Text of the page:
IN RE: A.H. et al., Persons Coming Under the Juvenile Court Law. Santa Clara County Department of Family and Children's Services, Plaintiff and Respondent, v. F.S. et al., Defendants and Appellants.
In the present dependency proceeding, minors A.H. and S.H. (the children), were declared dependents of the court. (Welf. & Inst.Code, §§ 300, subds. (a) & (b).) 1 On April 16, 2012, after the 18–month review hearing, the juvenile court terminated family reunification services to F.S (mother) and made an order setting a section 366.26 hearing for August 8, 2012. On August 3, 2012, the children's parents, F.S. and S.H. (father),2 filed a timely notice of appeal from two rulings of the juvenile court: (1) the July 25, 2012 order denying mother's Motion to Vacate a Default Judgment and (2) the June 19, 2012 order denying parents' modification motion to place the children with relatives (§ 388).3
Parents now raise contentions not directly challenging the rulings from which they appeal. Mother makes the following arguments: (1) the juvenile court failed to inform mother of the writ requirements for challenging the order setting a section 366.26 hearing by mail as required, (2) the juvenile court failed to obtain a valid waiver of her right to counsel and, therefore abused its discretion in granting her request to represent herself on February 16, 2012 and then the court failed to advise parents of their right to counsel at the 18–month review hearing on April 16, 2012 (see Cal. Rules of Court, rule 5.534(g)),4 (3) Judge Yew improperly heard the 18–month review after mother allegedly timely challenged the judge and attempted to disqualify the judge from hearing the matter, and (4) the evidence did not support the court's finding following the 18–month review hearing that reasonable reunification services were provided to mother.
Father joins in mother's arguments one and three; he claims that the juvenile court failed to advise him of the writ requirement. He further claims that the juvenile court (1) failed to adequately inquire into his competency and erred by not appointing a guardian ad litem for him at the January 26, 2012 hearing and (2) failed to determine whether he was mentally competent to waive counsel and, therefore, abused its discretion by granting his request to represent himself on February 15, 2012.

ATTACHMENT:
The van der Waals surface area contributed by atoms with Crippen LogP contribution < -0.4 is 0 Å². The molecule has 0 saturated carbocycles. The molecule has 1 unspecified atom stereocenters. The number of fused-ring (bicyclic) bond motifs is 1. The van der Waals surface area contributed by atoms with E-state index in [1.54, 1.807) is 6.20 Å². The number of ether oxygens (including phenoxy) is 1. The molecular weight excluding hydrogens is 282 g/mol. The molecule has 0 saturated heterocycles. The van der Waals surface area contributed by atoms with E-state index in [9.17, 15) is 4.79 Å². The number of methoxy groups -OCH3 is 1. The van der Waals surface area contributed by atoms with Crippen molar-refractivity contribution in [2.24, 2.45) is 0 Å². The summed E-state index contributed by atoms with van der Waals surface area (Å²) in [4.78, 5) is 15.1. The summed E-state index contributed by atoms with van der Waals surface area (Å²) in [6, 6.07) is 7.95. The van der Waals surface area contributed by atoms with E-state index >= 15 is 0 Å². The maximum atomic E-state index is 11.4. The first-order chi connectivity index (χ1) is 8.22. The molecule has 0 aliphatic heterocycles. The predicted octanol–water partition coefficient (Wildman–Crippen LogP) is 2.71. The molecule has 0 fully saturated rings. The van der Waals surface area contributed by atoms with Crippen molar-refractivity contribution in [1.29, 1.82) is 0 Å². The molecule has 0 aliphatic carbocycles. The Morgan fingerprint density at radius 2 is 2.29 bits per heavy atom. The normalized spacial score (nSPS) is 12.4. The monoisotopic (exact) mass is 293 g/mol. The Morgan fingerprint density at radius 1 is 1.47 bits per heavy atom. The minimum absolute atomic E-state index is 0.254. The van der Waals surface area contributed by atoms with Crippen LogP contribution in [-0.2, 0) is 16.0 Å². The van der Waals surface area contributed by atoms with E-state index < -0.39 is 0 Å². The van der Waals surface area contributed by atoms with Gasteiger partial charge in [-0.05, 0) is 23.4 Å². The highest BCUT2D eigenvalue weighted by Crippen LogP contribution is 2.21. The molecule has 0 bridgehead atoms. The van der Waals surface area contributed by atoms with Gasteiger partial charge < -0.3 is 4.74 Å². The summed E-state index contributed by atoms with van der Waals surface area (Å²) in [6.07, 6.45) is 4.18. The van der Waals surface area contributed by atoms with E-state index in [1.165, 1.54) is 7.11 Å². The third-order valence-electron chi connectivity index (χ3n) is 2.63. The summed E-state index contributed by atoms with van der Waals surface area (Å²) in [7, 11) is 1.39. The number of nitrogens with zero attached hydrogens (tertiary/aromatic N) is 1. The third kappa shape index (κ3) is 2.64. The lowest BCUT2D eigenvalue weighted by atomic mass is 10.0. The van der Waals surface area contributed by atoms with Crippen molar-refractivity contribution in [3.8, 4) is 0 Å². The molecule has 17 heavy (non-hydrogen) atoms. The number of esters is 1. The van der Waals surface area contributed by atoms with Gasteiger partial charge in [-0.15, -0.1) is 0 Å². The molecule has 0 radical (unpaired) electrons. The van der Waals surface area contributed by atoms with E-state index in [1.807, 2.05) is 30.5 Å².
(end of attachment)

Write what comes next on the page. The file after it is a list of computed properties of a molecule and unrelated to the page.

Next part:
Under ostensible authority of In re Cathina W. (1998) 68 Cal.App.4th 716, respondent Santa Clara County Department of Family and Children's Services (Department) concedes that mother was entitled to challenge the juvenile court's order setting the section 366.26 hearing. We do not accept this concession. For the reasons explained below, we find that none of the issues sought to be raised on appeal is cognizable and dismiss the appeal.
Dependency petitions were filed on behalf of the children. In July 2010, parents filed the Judicial Council “Notification of Mailing Address” forms (JV–140), which each designated the same permanent mailing address in San Jose, California. The form itself advised that all documents and notices would be sent to the address provided “until and unless you notify the court or the social worker ․ on your case of your new mailing address.” It directed: “Notice of the new mailing address must be provided in writing.”
A first amended petition was filed on August 30, 2010.
Following a contested jurisdiction hearing, the court found the children were described by section 300, subdivisions (a) (serious physical harm) and (b) (failure to protect). The children were adjudged dependent children of the court. This court rejected father's challenges to the jurisdictional and disposition orders in a prior appeal (H036264).
On October 11, 2011, following a consolidated six–month/12–month review hearing, the juvenile court found, by clear and convincing evidence, that reasonable services had been offered and provided to parents. The court terminated family reunification services to father and terminated the children's visitation with father due to the detriment to their wellbeing. At that time, both mother and father were represented by counsel.
The status review report, dated January 3, 2012, for the 18–month review hearing and addendum reports recommended that the court terminate family reunification services to mother and set a section 366.26 hearing. The status review report reflected that father remained at the originally noticed San Jose address but stated a Campbell address for mother.
On January 3, 2012, the date set for the 18–month review hearing, mother was represented by an attorney with the Office of Dependency Counsel (ODC). Mother challenged the competency of the ODC and the juvenile court continued the matter until January 11, 2012 for a Marsden hearing (see People v. Marsden (1970) 2 Cal.3d 118) 5 and the 18–month review hearing.
On January 9, 2012, mother filed a combined “preemptory challenge” and request for judicial disqualification against Judge Teresa Guerrero–Daley.
On January 11, 2012, by written order, the juvenile court denied the preemptory challenge as untimely and struck the statement of disqualification. At the January 11, 2012 hearing, all parties were personally served with a copy of that decision and the court denied the peremptory challenge. After several warnings, parents were removed from the courtroom. The court ordered the deputy to look for them to provide a second opportunity to participate in the day's hearing but they could not be located. The court took the Marsden hearing off calendar and continued the matter until January 18, 2012 for a Sara D. hearing (see In re Sara D. (2001) 87 Cal.App.4th 661) for father and a waiver of counsel hearing for both parents and ordered the 18–month review hearing to trail.